Marathon Watches - Pure and simple.

Marathon Tritium Technology

At Page and Cooper, we are dedicated to the sourcing of fine watches from specialist watchmakers, watches that any collector would love to own, and at affordable prices too. 

We are close to our manufacturers. We visit them and they visit us on a regular basis. Watches are all we do, we don’t sell jewellery. Watches for the discerning collector or avid fan, that’s us. Our knowledge about the brands we represent is second to none, this leads to the closest of relations between us, our chosen brands and our customers.

A case in point is Marathon, suppliers to Defence Contractors, Armies, Navies and Air Forces all over the world. Marathon is a Canadian family-owned company whose watches are all manufactured in their own factory in La Chaux-de-Fonds Switzerland. Mitchell Wein, Vice President of Marathon Watches, took time out from his busy schedule to join us at our recent Off the Cuff event in Central London and subsequently wrote the following piece for us.

It makes for fascinating reading and explains the birth of tritium tube night illumination and its many uses. We were also lucky enough to receive a digital copy of the Saunders Roe Tritium Light catalogue from the 1980’s and a glimpse at the British Ministry of Defence specification for tritium tubes published back in September 1976 from Marathon. 

Beta Lights

For now, over to Mitchell:

“The discovery and first implementation of tritium tubes used for non-electronic constant lighting is due to the famous British Aircraft Manufacturer Saunders-Roe. In the early years of aviation, it was difficult, if not impossible, to supply uninterrupted power to instruments inside aircraft. Saunders-Roe solved this problem by putting tritium, which is an ionizing gas, into small glass tubes and sealing them.

Tritium, discovered in 1934 by Lord Rutherford, is a radioactive isotope of hydrogen, also known as 3H or H-3.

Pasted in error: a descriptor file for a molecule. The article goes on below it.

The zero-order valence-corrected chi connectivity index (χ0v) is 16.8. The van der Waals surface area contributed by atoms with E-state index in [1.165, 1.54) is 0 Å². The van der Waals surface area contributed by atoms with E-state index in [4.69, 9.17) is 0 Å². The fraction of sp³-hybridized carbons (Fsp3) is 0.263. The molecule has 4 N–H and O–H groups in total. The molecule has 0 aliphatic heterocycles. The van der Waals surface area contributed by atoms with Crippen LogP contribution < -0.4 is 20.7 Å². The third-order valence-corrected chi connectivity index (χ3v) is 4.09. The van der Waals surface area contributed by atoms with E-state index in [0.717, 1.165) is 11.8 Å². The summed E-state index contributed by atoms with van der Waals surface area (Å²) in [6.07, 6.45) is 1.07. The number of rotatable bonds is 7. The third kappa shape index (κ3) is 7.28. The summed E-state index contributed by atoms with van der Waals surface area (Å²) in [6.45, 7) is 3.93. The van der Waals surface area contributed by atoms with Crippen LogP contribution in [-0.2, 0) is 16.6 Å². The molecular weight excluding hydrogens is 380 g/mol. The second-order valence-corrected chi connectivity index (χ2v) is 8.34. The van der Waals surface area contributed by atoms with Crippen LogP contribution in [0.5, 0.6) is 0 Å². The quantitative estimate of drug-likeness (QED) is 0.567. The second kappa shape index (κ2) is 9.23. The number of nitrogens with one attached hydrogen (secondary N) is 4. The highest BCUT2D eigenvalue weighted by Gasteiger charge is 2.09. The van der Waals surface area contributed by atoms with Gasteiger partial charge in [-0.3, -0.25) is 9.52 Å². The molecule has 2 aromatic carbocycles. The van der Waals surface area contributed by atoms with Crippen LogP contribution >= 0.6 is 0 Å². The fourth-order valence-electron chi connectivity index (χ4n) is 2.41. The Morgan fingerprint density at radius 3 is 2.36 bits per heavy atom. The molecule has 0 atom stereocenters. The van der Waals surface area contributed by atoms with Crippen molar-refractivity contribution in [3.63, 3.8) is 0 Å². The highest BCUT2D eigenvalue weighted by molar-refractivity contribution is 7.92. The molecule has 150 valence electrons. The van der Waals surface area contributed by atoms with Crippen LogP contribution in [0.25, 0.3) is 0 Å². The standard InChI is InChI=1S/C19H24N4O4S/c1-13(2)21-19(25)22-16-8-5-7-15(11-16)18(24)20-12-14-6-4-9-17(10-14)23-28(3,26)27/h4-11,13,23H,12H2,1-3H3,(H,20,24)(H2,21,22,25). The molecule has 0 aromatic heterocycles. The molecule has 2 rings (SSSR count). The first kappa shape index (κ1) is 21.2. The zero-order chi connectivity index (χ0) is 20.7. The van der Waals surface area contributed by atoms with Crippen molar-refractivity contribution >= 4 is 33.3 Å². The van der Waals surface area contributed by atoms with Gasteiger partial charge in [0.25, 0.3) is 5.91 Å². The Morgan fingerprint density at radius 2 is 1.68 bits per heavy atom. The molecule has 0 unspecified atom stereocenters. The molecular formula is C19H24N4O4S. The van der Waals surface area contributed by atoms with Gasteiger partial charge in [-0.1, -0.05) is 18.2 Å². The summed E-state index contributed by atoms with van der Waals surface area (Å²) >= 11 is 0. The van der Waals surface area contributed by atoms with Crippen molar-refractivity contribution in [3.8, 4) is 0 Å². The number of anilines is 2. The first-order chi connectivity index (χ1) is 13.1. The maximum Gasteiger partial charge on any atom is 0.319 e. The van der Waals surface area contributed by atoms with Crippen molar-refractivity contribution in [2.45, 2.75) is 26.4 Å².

For Marathon’s tritium watch lights, gas is contained in sealed glass tubes lined with a light-emitting phosphor compound. The tritium gives off low-energy beta radiation due to the release of electrons through beta decay which causes the lining to glow. The reaction of tritium and the phosphor material causes a fluorescent light to be created; this process is called “radio luminescence”. This radioactive process cannot penetrate a sheet of paper, clothing or skin. If inhaled, it leaves the body relatively quickly. Tritium gas is odourless, colourless and tasteless, and is lighter than air.

The tube lights ("Betalights" is the name that Saunders-Roe used to refer to the tubes) were used in many applications, such as to illuminate the flight instruments, exit signs and corridors of the aircraft produced by Saunders-Roe. The lights were also used in Arctic runways, helicopter pad landing lights and fire equipment signs.  

Beta Lights Original Guide

When Saunders-Roe was acquired by Westland Helicopters, production continued via Saunders-Roe Developments Ltd. of North Hyde Road, Hayes, Middlesex (the former Fairey Aviation Head office). The tritium light production then continued in Canada where the Betalight production was made under the Canadian Company named SRBT (Saunders-Roe Betalight Technology).